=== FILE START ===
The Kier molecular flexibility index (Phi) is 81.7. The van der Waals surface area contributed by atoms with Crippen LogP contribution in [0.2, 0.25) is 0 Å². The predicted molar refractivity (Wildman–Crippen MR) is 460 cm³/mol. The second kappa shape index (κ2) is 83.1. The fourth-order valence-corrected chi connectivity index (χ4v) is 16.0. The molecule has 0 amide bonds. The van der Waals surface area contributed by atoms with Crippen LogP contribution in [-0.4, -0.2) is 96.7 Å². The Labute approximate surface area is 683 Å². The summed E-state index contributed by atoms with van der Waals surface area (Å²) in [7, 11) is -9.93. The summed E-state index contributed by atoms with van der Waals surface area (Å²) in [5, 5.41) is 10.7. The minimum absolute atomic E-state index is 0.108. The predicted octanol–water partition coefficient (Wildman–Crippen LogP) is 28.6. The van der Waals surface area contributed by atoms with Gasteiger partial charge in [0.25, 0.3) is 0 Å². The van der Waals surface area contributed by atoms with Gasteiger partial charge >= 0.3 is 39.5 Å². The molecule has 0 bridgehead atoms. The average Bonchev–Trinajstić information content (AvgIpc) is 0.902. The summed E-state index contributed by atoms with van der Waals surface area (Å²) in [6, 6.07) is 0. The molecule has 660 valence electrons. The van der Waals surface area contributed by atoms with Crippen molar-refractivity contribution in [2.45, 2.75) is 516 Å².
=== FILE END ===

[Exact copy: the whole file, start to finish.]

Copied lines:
The Kier molecular flexibility index (Phi) is 81.7. The van der Waals surface area contributed by atoms with Crippen LogP contribution in [0.2, 0.25) is 0 Å². The predicted molar refractivity (Wildman–Crippen MR) is 460 cm³/mol. The second kappa shape index (κ2) is 83.1. The fourth-order valence-corrected chi connectivity index (χ4v) is 16.0. The molecule has 0 amide bonds. The van der Waals surface area contributed by atoms with Crippen LogP contribution in [-0.4, -0.2) is 96.7 Å². The Labute approximate surface area is 683 Å². The summed E-state index contributed by atoms with van der Waals surface area (Å²) in [7, 11) is -9.93. The summed E-state index contributed by atoms with van der Waals surface area (Å²) in [5, 5.41) is 10.7. The minimum absolute atomic E-state index is 0.108. The predicted octanol–water partition coefficient (Wildman–Crippen LogP) is 28.6. The van der Waals surface area contributed by atoms with Gasteiger partial charge in [0.25, 0.3) is 0 Å². The van der Waals surface area contributed by atoms with Gasteiger partial charge >= 0.3 is 39.5 Å². The molecule has 0 bridgehead atoms. The average Bonchev–Trinajstić information content (AvgIpc) is 0.902. The summed E-state index contributed by atoms with van der Waals surface area (Å²) in [6, 6.07) is 0. The molecule has 660 valence electrons. The van der Waals surface area contributed by atoms with Crippen molar-refractivity contribution in [2.45, 2.75) is 516 Å².